[00:02:43] Debbie: So, it really kind of just started as a small passion project and a lot of pandemic boredom and kind of escalated into what it is today.

 

[00:02:53] Laquita Ann: Fantastic. So how did it start though, from a pandemic project? So many people, I think, were learning new skills during the pandemic, but how did you actually take that skill to a business and think through that?

 

[00:03:07] Liz: Yeah. So, because we were doing so many like trials with making ice cream, we honestly just didn't have the freezer space to keep all of our trials. So we'd be starting just like sharing it with friends and then we just started making more to give out to friends, because we were getting good feedback. They were like, 'oh, this is actually really good.'

 

[00:03:22] Liz: And that like motivated us to like, make more and give more out to friends. And then they - I think they were joking around and they were like, 'oh my gosh, you could turn this into a business.' And then Debs and I looked at each other, and we were like, 'could we? Like, maybe we actually could.' So then we started, we kind of wanted to see if there was, like, any interest in what we were doing, like Asian inspired ice cream flavors. Right. And then we actually posted to our personal Instagram stories, like polls, asking people to like, 'oh, can you fill out these polls? Just like do quick yes or no questions regarding like ice cream price points. Um, the flavors that we were thinking of like potentially launching.'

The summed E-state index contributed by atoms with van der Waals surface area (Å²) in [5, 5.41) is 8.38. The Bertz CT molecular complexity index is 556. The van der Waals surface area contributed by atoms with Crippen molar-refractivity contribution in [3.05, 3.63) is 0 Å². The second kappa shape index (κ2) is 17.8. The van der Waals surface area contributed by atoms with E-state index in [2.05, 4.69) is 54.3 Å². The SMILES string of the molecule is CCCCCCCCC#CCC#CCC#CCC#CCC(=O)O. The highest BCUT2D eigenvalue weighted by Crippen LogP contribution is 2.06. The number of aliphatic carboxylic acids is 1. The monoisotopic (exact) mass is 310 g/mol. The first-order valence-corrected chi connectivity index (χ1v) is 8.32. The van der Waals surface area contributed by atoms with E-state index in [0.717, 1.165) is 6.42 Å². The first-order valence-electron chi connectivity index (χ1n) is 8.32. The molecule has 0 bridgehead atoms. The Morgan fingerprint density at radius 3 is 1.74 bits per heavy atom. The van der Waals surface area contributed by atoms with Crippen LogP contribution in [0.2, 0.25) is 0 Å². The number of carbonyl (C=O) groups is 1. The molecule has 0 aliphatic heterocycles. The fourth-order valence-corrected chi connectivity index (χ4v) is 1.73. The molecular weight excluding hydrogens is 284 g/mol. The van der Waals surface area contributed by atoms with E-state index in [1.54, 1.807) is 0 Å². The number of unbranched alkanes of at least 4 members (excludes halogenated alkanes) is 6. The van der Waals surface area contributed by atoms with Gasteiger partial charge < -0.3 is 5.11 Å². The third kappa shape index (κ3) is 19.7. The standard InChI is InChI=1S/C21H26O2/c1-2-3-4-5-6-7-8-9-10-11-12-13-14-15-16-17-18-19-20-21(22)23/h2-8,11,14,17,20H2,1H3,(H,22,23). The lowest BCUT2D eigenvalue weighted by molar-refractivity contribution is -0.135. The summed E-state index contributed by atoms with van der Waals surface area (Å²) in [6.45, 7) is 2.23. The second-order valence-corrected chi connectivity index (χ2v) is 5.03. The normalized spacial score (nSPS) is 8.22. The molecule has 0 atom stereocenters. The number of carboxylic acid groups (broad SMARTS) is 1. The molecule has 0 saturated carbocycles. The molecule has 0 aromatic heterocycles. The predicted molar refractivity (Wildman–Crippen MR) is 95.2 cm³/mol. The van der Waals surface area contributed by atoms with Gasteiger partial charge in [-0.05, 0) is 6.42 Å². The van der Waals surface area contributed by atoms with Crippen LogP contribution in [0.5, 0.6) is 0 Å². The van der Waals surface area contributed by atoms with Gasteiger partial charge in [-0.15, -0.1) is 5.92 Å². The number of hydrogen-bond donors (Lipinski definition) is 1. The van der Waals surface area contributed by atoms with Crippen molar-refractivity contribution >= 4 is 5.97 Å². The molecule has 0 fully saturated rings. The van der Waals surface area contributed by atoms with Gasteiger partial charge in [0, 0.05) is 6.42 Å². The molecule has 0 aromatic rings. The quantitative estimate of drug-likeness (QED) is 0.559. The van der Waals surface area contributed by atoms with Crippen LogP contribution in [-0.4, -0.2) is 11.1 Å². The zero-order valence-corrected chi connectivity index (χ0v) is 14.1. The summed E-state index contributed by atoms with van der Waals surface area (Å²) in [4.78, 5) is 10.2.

[00:03:56] Liz: And then from there we realized that like a lot of people sounded super excited for something like this to be available. And then we started planning out like, 'okay, like maybe we can actually start selling like ice cream.' And it started from a really small, like, home business, just the two of us in our apartment kitchen, like making ice cream. We just set up the Instagram account.

 

[00:04:16] Liz: We wanted it to be fully online at first because we realized that like, we didn't have the capital at all to do something bigger, honestly. Like something like a store or something. So it was kind of by chance that we started online, but we also wanted it to be online and delivery only because we realized that a lot of dessert places don't deliver ice cream, for good reasons. Right? It's a perishable product. It melts easily, but yeah, we realized ice cream was hard to come by during the pandemic. Like you could only get whatever was in your local grocery store or convenience store. So we were like, 'oh, Hey, like, there's a market for this. I guess like not many people out there are delivering ice cream, so let's try it out.'